Inflation Indices and Billions!

To understand the forthcoming blog post, you need a minimal understanding of inflation mathematics.

The world I traded in back in the mid-1960s was a world  miles away from where we are now. Firstly, I will show you how the exchange rates against Sterling have changed over those  47 years.

31/03/67 18/11/14
German Mark DEM 11.11 2.4477 22%
Norwegian Kronor NOK 19.91 10.54 53%
Swiss Franc CHF 12.10 1.5030 12%
Canadian $ CAD 3.01 1.7670 52%
US $ GBP 2.7932 1.5656 56%

As you can see, the pound has suffered quite substantially against all of these currencies – not too bad against the Norwegian Kronor and the US$  but terribly against the Swiss Franc and the Deutsche Mark. The rot started back in the early 1960s and built to a peak in the late 1970s and early 1980s until inflation was got “sort of” under control.

It is difficult to understand the prices of things in those days. Houses sold for £5,000 to £6,000, cigarettes were 20p – 30p a packet and petrol was around 6/- (30p a gallon  – yes gallon – not litre – we didn’t understand litres in those days). To understand them, you must know the inflation multiplier for use between 1967 and now. According to my information this number is 15.78. This means that all the above prices have to be multiplied by that to get a 2014 equivalent. This results in the following:

1967 2014
£5,000.00 £78,900.00
£6,000.00 £94,680.00
£0.30 £4.73
£12,624.00 £40,000.00

This makes houses and petrol look cheap but allowance needs to be made for salaries at the time.  As a 7 year experience bank clerk working in the dealing room, I was earning £800 p.a.. This equates to £12,650. I would guess that someone with 2 years trading experience now would be earning at least £40,000 p.a. Using this as a multiplier the numbers come out like this:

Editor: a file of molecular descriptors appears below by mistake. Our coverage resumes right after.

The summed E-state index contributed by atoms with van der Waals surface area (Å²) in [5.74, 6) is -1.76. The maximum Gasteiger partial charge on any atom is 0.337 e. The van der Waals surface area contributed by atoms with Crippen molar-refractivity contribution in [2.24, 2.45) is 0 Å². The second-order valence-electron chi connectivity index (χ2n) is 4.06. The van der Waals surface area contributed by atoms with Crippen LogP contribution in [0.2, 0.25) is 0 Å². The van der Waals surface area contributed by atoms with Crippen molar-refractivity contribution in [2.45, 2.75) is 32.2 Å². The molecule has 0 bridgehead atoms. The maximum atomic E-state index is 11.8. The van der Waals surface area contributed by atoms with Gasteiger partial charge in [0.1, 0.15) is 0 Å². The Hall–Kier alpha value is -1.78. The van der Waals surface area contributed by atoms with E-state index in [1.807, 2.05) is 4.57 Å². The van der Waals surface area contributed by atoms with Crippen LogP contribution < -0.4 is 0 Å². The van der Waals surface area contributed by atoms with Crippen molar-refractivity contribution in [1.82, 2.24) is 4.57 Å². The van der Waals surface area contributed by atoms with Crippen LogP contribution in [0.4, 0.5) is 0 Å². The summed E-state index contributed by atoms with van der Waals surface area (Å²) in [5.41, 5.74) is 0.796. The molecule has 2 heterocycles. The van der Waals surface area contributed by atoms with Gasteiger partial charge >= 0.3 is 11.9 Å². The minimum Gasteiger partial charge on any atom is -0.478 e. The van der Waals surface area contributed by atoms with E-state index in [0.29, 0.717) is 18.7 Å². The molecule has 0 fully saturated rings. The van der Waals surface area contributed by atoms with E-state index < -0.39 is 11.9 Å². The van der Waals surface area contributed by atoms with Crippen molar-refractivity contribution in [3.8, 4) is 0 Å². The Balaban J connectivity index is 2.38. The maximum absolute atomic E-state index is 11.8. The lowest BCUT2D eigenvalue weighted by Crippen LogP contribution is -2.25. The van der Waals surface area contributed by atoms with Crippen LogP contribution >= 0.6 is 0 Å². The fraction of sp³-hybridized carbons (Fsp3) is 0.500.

1967 2014 Salary Adjusted
£5,000 £78,900.00 £250,000.00
£6,000 £94,680.00 £300,000.00
£0.30 £4.73 £15.00
£12,624 £40,000.00 317%
As you can see, this makes house prices look almost normal. £15.00 per gallon equates to £3.34 per litre as against the current pump price of £1.24 so petrol and cigarettes look cheap at current prices.
I will now look at the type of trading amounts that were usual in the City at that time.
1967 2014
£5,000.00 £78,900.00
£100,000.00 £1,578,000.00
£1,000,000.00 £15,780,000.00
£50,000,000.00 £789,000,000.00
The £5,000 figure represents the type of amount that we would trade against the smaller currencies, so we would keep NOK 100,000 in our account at Den Norske Bank Oslo. Normal trades in GBP/USD would be for £358,000 (USD$1,000,000 as we always traded in foreign currency amount in the London broking market – never in Sterling) which is the equivalent now of £5.6 million. I will discuss in the next article about our trading in Canadian Dollars but suffice it to say for now that our regular trading amount was CAD 15,000,000 which, nowadays, equates to around £78,000,000! Wow, we knew it was big but not that big!

Next time, I will talk about how all of this is relevant to our trading on behalf of one major customer and the Bank of England.

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